In general, Chkhaveri is fresh and crispy wine that has the aromas of red plum and yellow fruits, also some sweet aromas (candied fruit, etc). Chkhaveri Rosés were also different from each other, last samples were especially exceptional and different from other Chkhaveri wines".

Levan Kitia: "Everything was very interesting in the dynamics of the tasting. For example, comparing Chkhaveri Rosé to white Ckhaveri according to the regions. The most interesting moment for me was defining the common flavors and tendencies. Now we can describe the characteristics of Chkhaveri wine, though I still can’t decide, which one is better, Chkhaveri Rosé or Chkhaveri white."

Iago Bitarishvili: "Such tasting events are really useful and I think it will be relevant for other varietals as well, which allows us to have more defined approaches and views on the wine. One of the wines I tasted showed no special flaws and still, it didn't taste like Chkhaveri since I have my own understanding about the characteristics of Chkhaveri wine. I mostly liked the wines that had some flaws, but they tasted more like Chkhaveri. Generally, I like this varietal, though I cannot say for sure which I like the most Rosé or white Chkhaveri. I have fully immersed myself in the tasting and I promise similar tasting event will be helf for Chiniri from Kartli Region."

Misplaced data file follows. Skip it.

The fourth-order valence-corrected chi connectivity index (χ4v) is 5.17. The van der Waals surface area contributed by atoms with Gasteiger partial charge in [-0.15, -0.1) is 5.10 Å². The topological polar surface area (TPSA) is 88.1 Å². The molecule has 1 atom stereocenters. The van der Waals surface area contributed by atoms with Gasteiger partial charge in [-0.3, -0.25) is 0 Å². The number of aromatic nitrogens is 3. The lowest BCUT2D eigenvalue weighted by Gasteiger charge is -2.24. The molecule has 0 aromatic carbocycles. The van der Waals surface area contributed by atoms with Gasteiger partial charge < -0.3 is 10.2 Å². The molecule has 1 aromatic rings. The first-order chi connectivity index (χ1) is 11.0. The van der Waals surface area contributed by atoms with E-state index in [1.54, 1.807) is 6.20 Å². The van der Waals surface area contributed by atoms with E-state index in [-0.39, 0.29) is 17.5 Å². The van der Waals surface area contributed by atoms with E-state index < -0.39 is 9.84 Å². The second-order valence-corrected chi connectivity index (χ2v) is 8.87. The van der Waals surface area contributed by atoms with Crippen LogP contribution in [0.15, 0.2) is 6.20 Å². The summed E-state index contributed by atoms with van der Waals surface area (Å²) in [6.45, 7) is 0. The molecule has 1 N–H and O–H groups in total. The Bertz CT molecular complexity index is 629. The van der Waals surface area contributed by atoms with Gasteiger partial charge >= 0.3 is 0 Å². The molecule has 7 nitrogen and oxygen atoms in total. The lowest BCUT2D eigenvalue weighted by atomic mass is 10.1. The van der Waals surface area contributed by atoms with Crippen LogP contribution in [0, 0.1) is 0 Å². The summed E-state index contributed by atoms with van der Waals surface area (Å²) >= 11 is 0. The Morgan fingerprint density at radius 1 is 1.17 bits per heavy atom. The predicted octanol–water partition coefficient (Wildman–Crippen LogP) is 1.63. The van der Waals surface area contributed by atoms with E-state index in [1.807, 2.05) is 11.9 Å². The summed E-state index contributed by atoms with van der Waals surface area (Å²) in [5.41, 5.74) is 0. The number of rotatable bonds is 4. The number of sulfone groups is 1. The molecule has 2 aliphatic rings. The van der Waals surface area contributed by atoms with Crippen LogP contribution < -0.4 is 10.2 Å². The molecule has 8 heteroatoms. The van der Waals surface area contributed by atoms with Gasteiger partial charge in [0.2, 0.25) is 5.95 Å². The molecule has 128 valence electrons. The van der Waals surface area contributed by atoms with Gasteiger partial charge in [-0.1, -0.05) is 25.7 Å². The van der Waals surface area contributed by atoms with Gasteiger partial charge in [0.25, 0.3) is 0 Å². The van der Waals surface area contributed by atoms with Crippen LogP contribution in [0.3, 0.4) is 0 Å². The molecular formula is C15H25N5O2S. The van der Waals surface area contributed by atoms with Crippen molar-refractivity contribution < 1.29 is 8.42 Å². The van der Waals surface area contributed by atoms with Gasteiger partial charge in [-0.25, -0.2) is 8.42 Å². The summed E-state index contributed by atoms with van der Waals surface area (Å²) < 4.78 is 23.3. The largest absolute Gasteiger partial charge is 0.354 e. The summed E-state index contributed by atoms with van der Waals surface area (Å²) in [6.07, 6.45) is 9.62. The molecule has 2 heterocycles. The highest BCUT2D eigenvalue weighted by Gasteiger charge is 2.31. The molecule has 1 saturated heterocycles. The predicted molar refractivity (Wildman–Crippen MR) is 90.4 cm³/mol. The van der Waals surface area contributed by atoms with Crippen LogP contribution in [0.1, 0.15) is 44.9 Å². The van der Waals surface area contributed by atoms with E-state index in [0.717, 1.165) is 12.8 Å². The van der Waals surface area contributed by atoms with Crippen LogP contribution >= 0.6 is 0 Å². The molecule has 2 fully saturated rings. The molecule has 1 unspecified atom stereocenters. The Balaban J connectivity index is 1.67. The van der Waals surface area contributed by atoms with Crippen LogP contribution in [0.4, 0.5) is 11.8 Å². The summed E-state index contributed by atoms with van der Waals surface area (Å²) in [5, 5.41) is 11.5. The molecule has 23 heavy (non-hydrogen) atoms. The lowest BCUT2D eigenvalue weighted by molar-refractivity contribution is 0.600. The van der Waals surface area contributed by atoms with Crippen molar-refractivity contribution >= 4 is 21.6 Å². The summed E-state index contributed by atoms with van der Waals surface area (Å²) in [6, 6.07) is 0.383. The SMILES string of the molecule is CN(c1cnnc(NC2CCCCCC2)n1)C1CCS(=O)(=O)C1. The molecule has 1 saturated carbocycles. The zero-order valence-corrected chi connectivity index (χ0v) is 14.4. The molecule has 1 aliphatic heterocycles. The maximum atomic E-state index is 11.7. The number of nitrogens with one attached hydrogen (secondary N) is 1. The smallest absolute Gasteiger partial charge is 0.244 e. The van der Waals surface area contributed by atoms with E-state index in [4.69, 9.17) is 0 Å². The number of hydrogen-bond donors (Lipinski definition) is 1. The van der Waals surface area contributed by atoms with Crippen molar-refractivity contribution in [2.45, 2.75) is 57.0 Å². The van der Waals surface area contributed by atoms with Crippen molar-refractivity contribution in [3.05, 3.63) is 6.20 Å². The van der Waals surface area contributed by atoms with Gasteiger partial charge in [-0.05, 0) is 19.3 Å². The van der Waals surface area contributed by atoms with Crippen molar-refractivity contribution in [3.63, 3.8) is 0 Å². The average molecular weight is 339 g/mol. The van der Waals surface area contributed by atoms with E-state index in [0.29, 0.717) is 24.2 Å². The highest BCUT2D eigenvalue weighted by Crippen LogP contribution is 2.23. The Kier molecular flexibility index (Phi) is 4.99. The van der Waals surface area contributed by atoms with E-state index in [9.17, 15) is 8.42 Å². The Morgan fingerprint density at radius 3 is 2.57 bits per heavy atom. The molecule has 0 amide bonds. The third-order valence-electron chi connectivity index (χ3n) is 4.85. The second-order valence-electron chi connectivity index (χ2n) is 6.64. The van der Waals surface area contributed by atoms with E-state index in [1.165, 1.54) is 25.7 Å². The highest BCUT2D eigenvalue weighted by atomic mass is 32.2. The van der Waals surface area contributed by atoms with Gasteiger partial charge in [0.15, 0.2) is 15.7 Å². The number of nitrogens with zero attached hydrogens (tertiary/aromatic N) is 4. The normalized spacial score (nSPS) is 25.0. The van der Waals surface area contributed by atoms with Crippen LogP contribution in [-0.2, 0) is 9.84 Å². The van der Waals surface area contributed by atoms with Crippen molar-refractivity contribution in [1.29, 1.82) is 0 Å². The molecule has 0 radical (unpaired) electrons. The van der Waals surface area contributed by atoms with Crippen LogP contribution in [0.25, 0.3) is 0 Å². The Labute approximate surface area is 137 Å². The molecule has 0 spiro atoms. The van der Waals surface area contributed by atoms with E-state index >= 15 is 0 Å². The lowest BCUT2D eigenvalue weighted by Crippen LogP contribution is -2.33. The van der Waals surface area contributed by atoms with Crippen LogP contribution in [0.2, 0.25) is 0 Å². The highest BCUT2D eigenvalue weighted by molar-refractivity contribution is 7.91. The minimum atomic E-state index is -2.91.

Marina Kurtanidze: "I would say that Chkhaveri is a very attractive and tasty wine for women, with soft and fantastic aromas. When aged, berry tones are more expressed and we may also say that aged Chkhaveri wine is far better, then the new one".  

Giorgi Barisashvili: "The tasting offered a wide range of wines. We had the Chkhaveri wines from three regions: Guria, Achara and Imereti. So-called “moderate” wines of Zura Topuridze stood out for me and I have used them as a standard while evaluating the rest of the wines. Surprisingly, old Chkhaveri wines were not oxidised. This means that Chkhaveri has a good aging potential and less prone to oxidation compared to other Georgian varietals, if it is not left under direct sun intentionally. Considering its potential, I think Chkhaveri wine can be well accepted by the wine world and say its word in the future of Georgian winemaking."